Group practice of Transcendental Meditation dramatically reduced violence in Cambodia, new study shows

May 23, 2019

The group practice of the Transcendental Meditation® and TM-Sidhi® programs in Cambodia between 1993 and 2008 was associated with a 96.2% decline in sociopolitical violence in that war-torn country compared to violence in the preceding three years, according to a new peer-reviewed study published in Studies in Asian Social Science.

According to the study, the likelihood that this reversal in the rising 1990-1992 trend of violence occurred randomly was one chance in 10 million, suggesting that meditation can indeed have a coherence-creating effect on society.

Effect recognized by government officials

"Maharishi Vedic University was established by Maharishi in Cambodia on January 1, 1993, for the declared purpose of bringing peace and prosperity to Cambodia," said study author Lee Fergusson. "The positive influence of the MVU meditating groups was recognized by officials of the Cambodian government."

The late King Norodom Sihanouk was quoted as saying, "Maharishi Vedic University is playing an important role in human resource development and in [the] restoration of peace and expansion of prosperity throughout the country."

Up to 1,250 students participated

The reduction in violence began in January 1993, when more than 550 students began practicing the Transcendental Meditation technique together twice daily in a group at Maharishi Vedic University in Cambodia. Also, 100-200 students practiced the TM-Sidhi program together twice a day in a group as part of their Consciousness-BasedSM education curriculum starting in 1994.

Across three MVU campuses, up to 1,250 students contributed to increased coherence in collective consciousness through their daily group Transcendental Meditation practice during 1993-2008.

The study is the first to use an explanatory mixed-methods research design to explore the growth of social coherence using time series analysis and qualitative content analysis of news articles. The researchers analyzed monthly data on the level of sociopolitical violence obtained from automated content-analysis of news reports performed by a leading independent research organization.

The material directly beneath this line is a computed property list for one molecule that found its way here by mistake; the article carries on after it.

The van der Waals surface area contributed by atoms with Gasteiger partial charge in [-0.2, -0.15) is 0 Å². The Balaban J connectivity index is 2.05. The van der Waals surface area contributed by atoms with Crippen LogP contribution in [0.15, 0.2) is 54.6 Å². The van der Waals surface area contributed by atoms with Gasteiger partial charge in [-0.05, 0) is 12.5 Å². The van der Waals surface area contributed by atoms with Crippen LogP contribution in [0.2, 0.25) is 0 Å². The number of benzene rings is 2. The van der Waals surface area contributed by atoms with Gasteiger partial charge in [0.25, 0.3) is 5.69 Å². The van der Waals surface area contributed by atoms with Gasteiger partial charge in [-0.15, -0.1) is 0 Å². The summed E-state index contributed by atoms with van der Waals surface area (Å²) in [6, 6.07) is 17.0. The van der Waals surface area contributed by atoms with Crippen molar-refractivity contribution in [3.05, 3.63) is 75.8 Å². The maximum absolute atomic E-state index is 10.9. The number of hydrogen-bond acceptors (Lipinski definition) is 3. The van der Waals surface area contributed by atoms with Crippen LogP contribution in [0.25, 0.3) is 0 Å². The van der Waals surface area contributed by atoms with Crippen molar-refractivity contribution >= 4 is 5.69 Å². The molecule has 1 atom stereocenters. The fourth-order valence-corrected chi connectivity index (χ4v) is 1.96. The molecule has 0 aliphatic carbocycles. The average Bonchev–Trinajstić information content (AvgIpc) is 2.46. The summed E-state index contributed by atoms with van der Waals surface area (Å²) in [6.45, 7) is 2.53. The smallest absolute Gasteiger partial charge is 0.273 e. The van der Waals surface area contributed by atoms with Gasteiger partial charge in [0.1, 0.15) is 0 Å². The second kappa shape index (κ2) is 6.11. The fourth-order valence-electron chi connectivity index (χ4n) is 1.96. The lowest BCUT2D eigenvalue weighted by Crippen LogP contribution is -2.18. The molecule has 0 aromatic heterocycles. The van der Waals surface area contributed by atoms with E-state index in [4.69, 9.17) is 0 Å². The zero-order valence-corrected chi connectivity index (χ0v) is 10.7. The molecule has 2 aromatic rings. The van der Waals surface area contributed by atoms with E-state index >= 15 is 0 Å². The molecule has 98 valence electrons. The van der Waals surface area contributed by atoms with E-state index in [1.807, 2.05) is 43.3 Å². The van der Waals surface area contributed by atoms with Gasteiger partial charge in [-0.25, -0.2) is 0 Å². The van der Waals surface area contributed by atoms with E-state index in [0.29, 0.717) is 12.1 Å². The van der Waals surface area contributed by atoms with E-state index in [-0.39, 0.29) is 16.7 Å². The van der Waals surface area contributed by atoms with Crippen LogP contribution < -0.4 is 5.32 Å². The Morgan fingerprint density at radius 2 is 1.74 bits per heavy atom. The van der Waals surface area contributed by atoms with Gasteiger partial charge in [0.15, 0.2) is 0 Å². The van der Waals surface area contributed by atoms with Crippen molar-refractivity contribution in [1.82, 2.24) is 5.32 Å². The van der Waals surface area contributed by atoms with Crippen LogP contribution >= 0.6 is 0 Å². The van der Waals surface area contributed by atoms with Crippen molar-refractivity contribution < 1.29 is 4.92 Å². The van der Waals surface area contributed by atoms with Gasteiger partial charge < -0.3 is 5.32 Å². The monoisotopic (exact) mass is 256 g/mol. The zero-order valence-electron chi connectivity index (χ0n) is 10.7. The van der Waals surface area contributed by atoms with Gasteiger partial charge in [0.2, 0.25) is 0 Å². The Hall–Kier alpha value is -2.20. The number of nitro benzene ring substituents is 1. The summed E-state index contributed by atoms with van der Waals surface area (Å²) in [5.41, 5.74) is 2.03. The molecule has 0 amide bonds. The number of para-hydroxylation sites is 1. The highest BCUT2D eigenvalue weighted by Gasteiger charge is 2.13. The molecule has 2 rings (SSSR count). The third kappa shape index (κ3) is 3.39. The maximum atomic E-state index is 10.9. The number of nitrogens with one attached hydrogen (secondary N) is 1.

Other research shows reduced poverty

Other published research by Dr. Fergusson, professor and founding director of Maharishi Vedic Research Institute, Australia, documents the dramatic economic and social transformation of Cambodia after the founding of MVU.

In 1990, Cambodia, devastated by decades of war, was the poorest country in the world. After establishment of MVU, Cambodia's gross domestic product (GDP) growth rates averaged 8.9%, and poverty was reduced by 63% between 1994 and 2008. By 2010 Cambodia was ranked 63rd out of 152 countries on the international scale of poverty, an unprecedented jump of 89 places in less than one generation.
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Reference: L. C. Fergusson & K. L. Cavanaugh (2019). Socio-political violence in Cambodia between 1990 and 2008: An explanatory mixed methods study of social coherence. Studies in Asian Social Science, 6(2), 1-45. A PDF of the article may be downloaded at http://www.sciedupress.com/journal/index.php/sass/issue/view/789.

The study was sponsored by Maharishi Vedic Research Institute, Australia.

Maharishi University of Management

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